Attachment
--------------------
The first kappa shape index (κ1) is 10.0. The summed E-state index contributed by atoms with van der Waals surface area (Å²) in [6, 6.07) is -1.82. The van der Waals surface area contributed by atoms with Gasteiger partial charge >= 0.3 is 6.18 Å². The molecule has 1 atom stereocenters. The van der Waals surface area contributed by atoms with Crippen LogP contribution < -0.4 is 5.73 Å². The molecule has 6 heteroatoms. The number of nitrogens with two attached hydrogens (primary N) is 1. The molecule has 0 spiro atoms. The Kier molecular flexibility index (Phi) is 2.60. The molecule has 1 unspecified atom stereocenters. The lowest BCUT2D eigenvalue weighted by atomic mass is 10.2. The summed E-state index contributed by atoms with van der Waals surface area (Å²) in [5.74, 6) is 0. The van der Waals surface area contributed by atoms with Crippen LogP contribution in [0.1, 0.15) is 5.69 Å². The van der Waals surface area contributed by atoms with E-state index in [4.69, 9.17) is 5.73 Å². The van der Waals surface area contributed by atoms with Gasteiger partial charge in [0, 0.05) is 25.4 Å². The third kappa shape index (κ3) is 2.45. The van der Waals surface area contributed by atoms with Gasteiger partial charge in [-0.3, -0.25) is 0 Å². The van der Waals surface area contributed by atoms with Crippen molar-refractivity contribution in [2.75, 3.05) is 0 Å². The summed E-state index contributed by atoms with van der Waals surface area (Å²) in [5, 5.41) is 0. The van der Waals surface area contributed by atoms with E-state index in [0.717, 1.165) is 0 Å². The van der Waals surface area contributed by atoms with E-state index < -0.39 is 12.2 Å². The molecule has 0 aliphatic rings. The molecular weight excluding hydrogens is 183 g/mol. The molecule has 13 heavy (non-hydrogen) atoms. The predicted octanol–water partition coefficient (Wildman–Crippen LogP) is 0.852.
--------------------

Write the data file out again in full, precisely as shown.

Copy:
The first kappa shape index (κ1) is 10.0. The summed E-state index contributed by atoms with van der Waals surface area (Å²) in [6, 6.07) is -1.82. The van der Waals surface area contributed by atoms with Gasteiger partial charge >= 0.3 is 6.18 Å². The molecule has 1 atom stereocenters. The van der Waals surface area contributed by atoms with Crippen LogP contribution < -0.4 is 5.73 Å². The molecule has 6 heteroatoms. The number of nitrogens with two attached hydrogens (primary N) is 1. The molecule has 0 spiro atoms. The Kier molecular flexibility index (Phi) is 2.60. The molecule has 1 unspecified atom stereocenters. The lowest BCUT2D eigenvalue weighted by atomic mass is 10.2. The summed E-state index contributed by atoms with van der Waals surface area (Å²) in [5.74, 6) is 0. The van der Waals surface area contributed by atoms with Crippen LogP contribution in [0.1, 0.15) is 5.69 Å². The van der Waals surface area contributed by atoms with E-state index in [4.69, 9.17) is 5.73 Å². The van der Waals surface area contributed by atoms with Gasteiger partial charge in [0, 0.05) is 25.4 Å². The third kappa shape index (κ3) is 2.45. The van der Waals surface area contributed by atoms with Gasteiger partial charge in [-0.3, -0.25) is 0 Å². The van der Waals surface area contributed by atoms with Crippen molar-refractivity contribution in [2.75, 3.05) is 0 Å². The summed E-state index contributed by atoms with van der Waals surface area (Å²) in [5, 5.41) is 0. The van der Waals surface area contributed by atoms with E-state index in [0.717, 1.165) is 0 Å². The van der Waals surface area contributed by atoms with E-state index < -0.39 is 12.2 Å². The molecule has 0 aliphatic rings. The molecular weight excluding hydrogens is 183 g/mol. The molecule has 13 heavy (non-hydrogen) atoms. The predicted octanol–water partition coefficient (Wildman–Crippen LogP) is 0.852.